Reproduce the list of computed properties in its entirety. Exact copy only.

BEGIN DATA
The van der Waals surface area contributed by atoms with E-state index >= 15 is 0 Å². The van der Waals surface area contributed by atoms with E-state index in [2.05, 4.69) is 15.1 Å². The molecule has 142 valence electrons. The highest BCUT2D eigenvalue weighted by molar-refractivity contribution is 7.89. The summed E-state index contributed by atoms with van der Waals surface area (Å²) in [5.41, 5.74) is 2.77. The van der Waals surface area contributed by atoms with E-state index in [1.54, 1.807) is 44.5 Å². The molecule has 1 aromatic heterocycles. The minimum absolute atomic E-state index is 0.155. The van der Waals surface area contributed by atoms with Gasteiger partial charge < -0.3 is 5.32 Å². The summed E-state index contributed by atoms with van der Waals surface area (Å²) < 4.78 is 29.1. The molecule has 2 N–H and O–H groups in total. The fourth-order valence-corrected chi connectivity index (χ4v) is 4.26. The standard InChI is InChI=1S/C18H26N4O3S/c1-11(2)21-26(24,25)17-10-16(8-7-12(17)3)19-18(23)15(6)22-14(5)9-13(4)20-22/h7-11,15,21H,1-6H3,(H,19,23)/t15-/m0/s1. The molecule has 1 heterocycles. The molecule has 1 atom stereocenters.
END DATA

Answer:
The van der Waals surface area contributed by atoms with E-state index >= 15 is 0 Å². The van der Waals surface area contributed by atoms with E-state index in [2.05, 4.69) is 15.1 Å². The molecule has 142 valence electrons. The highest BCUT2D eigenvalue weighted by molar-refractivity contribution is 7.89. The summed E-state index contributed by atoms with van der Waals surface area (Å²) in [5.41, 5.74) is 2.77. The van der Waals surface area contributed by atoms with E-state index in [1.54, 1.807) is 44.5 Å². The molecule has 1 aromatic heterocycles. The minimum absolute atomic E-state index is 0.155. The van der Waals surface area contributed by atoms with Gasteiger partial charge < -0.3 is 5.32 Å². The summed E-state index contributed by atoms with van der Waals surface area (Å²) < 4.78 is 29.1. The molecule has 2 N–H and O–H groups in total. The fourth-order valence-corrected chi connectivity index (χ4v) is 4.26. The standard InChI is InChI=1S/C18H26N4O3S/c1-11(2)21-26(24,25)17-10-16(8-7-12(17)3)19-18(23)15(6)22-14(5)9-13(4)20-22/h7-11,15,21H,1-6H3,(H,19,23)/t15-/m0/s1. The molecule has 1 heterocycles. The molecule has 1 atom stereocenters.